In her thesis, obstetrician Berith Karlsson Tingåker has examined the source of pain during childbirth and how uterine sensitivity to pain changes during pregnancy. Her results show that labour pains mainly derive from the cervix, where the number of pain-related nerve fibres and receptors is much greater than in the uterus at full-term pregnancy.
Her thesis also shows that uterine pain sensitivity differs markedly between pregnant and non-pregnant women. In the latter, the entire uterus is pain-sensitive, while in the former, the pain-sensitive nerve fibres disappear almost completely from the main body of the uterus, but remain in the cervix.
Spinal anaesthesia is currently the most effective way of providing pain relief. However, it is a resource-demanding method and has other drawbacks that limit its practicability.
“The results create new opportunities for developing simpler and more effective methods of pain relief, with the focus on the cervix,” says Berith Karlsson Tingåker. “Women in Sweden and around the world, many of whom have no access to pain relief, are literally crying out for them.”
Satellites, airport visibility readings shed light on troops' exposure to air pollution
09.12.2016 | Veterans Affairs Research Communications
Oxygen can wake up dormant bacteria for antibiotic attacks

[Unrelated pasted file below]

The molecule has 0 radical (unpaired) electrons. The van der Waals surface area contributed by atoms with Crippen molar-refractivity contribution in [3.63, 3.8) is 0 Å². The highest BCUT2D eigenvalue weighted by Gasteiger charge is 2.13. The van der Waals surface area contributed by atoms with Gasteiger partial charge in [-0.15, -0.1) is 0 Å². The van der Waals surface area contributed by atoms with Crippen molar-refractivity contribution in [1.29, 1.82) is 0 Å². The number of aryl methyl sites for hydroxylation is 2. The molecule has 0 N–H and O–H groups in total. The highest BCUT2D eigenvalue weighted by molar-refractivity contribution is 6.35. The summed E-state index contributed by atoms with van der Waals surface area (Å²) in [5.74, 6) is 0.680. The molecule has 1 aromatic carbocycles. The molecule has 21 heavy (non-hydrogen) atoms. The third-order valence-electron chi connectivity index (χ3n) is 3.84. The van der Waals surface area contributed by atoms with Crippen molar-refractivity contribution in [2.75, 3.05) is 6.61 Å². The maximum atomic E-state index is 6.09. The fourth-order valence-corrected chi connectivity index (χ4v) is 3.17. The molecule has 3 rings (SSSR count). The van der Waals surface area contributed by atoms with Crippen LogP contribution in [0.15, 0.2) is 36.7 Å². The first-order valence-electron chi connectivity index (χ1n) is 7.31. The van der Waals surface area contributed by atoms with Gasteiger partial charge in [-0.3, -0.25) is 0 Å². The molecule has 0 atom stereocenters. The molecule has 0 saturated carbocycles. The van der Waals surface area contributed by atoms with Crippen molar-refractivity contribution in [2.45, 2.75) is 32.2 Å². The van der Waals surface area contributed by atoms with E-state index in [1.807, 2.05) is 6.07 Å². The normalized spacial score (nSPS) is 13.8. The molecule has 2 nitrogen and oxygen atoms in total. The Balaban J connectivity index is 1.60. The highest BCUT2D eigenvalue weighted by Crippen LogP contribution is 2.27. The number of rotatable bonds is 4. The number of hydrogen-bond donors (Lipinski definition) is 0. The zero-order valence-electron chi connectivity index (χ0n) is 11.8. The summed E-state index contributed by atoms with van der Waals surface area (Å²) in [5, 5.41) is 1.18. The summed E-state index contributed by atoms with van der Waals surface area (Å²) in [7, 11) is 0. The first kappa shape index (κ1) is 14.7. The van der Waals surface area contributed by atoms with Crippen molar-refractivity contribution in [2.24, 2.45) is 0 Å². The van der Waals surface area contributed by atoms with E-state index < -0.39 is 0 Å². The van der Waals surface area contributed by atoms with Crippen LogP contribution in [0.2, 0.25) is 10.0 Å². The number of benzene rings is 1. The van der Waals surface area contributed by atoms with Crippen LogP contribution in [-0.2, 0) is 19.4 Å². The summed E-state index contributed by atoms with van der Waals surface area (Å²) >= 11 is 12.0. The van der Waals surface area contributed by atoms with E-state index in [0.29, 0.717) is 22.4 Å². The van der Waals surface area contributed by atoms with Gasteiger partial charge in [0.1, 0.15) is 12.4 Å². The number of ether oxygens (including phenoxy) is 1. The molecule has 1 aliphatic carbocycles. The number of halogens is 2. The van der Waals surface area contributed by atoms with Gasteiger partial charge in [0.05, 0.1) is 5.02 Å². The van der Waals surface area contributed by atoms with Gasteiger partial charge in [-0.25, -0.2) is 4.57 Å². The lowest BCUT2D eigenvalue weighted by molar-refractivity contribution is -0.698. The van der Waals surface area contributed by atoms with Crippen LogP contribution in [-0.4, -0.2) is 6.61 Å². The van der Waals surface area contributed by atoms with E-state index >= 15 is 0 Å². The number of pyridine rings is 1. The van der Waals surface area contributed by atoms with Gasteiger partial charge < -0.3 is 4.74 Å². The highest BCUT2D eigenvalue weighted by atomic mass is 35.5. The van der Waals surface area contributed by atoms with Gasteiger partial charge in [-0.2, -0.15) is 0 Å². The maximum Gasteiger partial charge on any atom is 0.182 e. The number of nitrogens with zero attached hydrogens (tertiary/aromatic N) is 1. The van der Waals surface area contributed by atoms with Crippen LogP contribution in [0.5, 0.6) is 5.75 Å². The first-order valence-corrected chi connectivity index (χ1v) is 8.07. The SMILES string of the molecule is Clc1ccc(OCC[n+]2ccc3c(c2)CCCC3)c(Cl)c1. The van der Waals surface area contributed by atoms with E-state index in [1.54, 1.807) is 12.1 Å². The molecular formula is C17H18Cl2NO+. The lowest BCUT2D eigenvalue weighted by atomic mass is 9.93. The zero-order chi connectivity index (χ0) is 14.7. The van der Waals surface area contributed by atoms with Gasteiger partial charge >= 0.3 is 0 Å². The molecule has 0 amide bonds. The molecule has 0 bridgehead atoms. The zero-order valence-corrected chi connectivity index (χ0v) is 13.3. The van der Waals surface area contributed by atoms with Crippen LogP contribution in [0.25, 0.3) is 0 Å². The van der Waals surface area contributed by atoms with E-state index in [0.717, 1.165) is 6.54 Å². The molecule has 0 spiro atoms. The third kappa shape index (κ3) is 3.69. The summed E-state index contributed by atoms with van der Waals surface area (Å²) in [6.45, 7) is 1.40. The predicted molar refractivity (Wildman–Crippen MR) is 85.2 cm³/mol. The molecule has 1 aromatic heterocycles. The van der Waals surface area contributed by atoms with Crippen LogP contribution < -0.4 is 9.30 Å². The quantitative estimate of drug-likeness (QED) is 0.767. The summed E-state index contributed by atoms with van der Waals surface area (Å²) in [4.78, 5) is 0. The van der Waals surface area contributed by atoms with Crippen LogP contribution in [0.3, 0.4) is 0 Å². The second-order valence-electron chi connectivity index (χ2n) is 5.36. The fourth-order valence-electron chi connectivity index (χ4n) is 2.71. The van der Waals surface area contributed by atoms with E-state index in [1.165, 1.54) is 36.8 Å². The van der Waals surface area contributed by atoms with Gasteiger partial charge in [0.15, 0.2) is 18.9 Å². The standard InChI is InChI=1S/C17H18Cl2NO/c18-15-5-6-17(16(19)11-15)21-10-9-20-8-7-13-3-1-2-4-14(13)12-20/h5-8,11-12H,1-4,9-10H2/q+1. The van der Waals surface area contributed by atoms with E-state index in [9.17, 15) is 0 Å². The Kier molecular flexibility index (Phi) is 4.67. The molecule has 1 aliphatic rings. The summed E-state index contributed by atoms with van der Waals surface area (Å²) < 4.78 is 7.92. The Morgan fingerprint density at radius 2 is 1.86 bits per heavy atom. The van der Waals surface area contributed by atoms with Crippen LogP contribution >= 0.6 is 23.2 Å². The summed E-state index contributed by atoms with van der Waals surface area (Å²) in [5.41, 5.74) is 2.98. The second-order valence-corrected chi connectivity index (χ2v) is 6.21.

08.12.2016 | Penn State
Physicists of the University of Würzburg have made an astonishing discovery in a specific type of topological insulators. The effect is due to the structure of the materials used. The researchers have now published their work in the journal Science.
Topological insulators are currently the hot topic in physics according to the newspaper Neue Zürcher Zeitung. Only a few weeks ago, their importance was...
In recent years, lasers with ultrashort pulses (USP) down to the femtosecond range have become established on an industrial scale. They could advance some applications with the much-lauded “cold ablation” – if that meant they would then achieve more throughput. A new generation of process engineering that will address this issue in particular will be discussed at the “4th UKP Workshop – Ultrafast Laser Technology” in April 2017.
Even back in the 1990s, scientists were comparing materials processing with nanosecond, picosecond and femtosesecond pulses. The result was surprising:...
Have you ever wondered how you see the world? Vision is about photons of light, which are packets of energy, interacting with the atoms or molecules in what...
A multi-institutional research collaboration has created a novel approach for fabricating three-dimensional micro-optics through the shape-defined formation of porous silicon (PSi), with broad impacts in integrated optoelectronics, imaging, and photovoltaics.
Working with colleagues at Stanford and The Dow Chemical Company, researchers at the University of Illinois at Urbana-Champaign fabricated 3-D birefringent...
In experiments with magnetic atoms conducted at extremely low temperatures, scientists have demonstrated a unique phase of matter: The atoms form a new type of quantum liquid or quantum droplet state. These so called quantum droplets may preserve their form in absence of external confinement because of quantum effects. The joint team of experimental physicists from Innsbruck and theoretical physicists from Hannover report on their findings in the journal Physical Review X.
“Our Quantum droplets are in the gas phase but they still drop like a rock,” explains experimental physicist Francesca Ferlaino when talking about the...
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